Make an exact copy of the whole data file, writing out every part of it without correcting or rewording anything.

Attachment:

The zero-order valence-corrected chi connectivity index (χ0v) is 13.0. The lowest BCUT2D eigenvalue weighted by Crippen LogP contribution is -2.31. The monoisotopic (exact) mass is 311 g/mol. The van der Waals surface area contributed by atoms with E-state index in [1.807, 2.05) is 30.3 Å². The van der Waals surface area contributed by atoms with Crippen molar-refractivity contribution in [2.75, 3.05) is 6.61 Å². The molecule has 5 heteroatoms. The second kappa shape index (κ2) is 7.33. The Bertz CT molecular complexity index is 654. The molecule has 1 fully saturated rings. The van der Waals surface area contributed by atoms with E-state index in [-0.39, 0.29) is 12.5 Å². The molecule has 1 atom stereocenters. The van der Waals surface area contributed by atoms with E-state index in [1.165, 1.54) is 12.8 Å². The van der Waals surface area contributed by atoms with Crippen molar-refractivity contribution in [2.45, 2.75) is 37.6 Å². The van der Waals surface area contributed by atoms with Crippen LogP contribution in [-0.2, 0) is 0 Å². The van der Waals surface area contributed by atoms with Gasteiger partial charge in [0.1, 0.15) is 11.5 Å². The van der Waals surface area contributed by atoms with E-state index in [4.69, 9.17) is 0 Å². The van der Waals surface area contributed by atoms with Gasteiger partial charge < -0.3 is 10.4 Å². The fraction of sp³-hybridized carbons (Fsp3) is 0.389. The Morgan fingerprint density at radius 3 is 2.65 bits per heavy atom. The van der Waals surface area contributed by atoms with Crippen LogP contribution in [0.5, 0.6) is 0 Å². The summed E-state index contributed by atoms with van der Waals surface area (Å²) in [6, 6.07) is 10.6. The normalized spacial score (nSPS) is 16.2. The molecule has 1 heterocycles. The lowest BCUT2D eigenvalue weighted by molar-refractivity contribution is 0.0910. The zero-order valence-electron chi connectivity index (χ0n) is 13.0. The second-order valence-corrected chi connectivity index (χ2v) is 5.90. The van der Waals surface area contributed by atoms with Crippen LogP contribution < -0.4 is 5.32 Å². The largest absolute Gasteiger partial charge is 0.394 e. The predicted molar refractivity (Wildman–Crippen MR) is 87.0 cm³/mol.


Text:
The zero-order valence-corrected chi connectivity index (χ0v) is 13.0. The lowest BCUT2D eigenvalue weighted by Crippen LogP contribution is -2.31. The monoisotopic (exact) mass is 311 g/mol. The van der Waals surface area contributed by atoms with E-state index in [1.807, 2.05) is 30.3 Å². The van der Waals surface area contributed by atoms with Crippen molar-refractivity contribution in [2.75, 3.05) is 6.61 Å². The molecule has 5 heteroatoms. The second kappa shape index (κ2) is 7.33. The Bertz CT molecular complexity index is 654. The molecule has 1 fully saturated rings. The van der Waals surface area contributed by atoms with E-state index in [-0.39, 0.29) is 12.5 Å². The molecule has 1 atom stereocenters. The van der Waals surface area contributed by atoms with E-state index in [1.165, 1.54) is 12.8 Å². The van der Waals surface area contributed by atoms with Crippen molar-refractivity contribution in [2.45, 2.75) is 37.6 Å². The van der Waals surface area contributed by atoms with Crippen LogP contribution in [-0.2, 0) is 0 Å². The van der Waals surface area contributed by atoms with Gasteiger partial charge in [0.1, 0.15) is 11.5 Å². The van der Waals surface area contributed by atoms with E-state index in [4.69, 9.17) is 0 Å². The van der Waals surface area contributed by atoms with Gasteiger partial charge < -0.3 is 10.4 Å². The fraction of sp³-hybridized carbons (Fsp3) is 0.389. The Morgan fingerprint density at radius 3 is 2.65 bits per heavy atom. The van der Waals surface area contributed by atoms with Crippen LogP contribution in [0.5, 0.6) is 0 Å². The summed E-state index contributed by atoms with van der Waals surface area (Å²) in [6, 6.07) is 10.6. The normalized spacial score (nSPS) is 16.2. The molecule has 1 heterocycles. The lowest BCUT2D eigenvalue weighted by molar-refractivity contribution is 0.0910. The zero-order valence-electron chi connectivity index (χ0n) is 13.0. The second-order valence-corrected chi connectivity index (χ2v) is 5.90. The van der Waals surface area contributed by atoms with Crippen LogP contribution < -0.4 is 5.32 Å². The largest absolute Gasteiger partial charge is 0.394 e. The predicted molar refractivity (Wildman–Crippen MR) is 87.0 cm³/mol.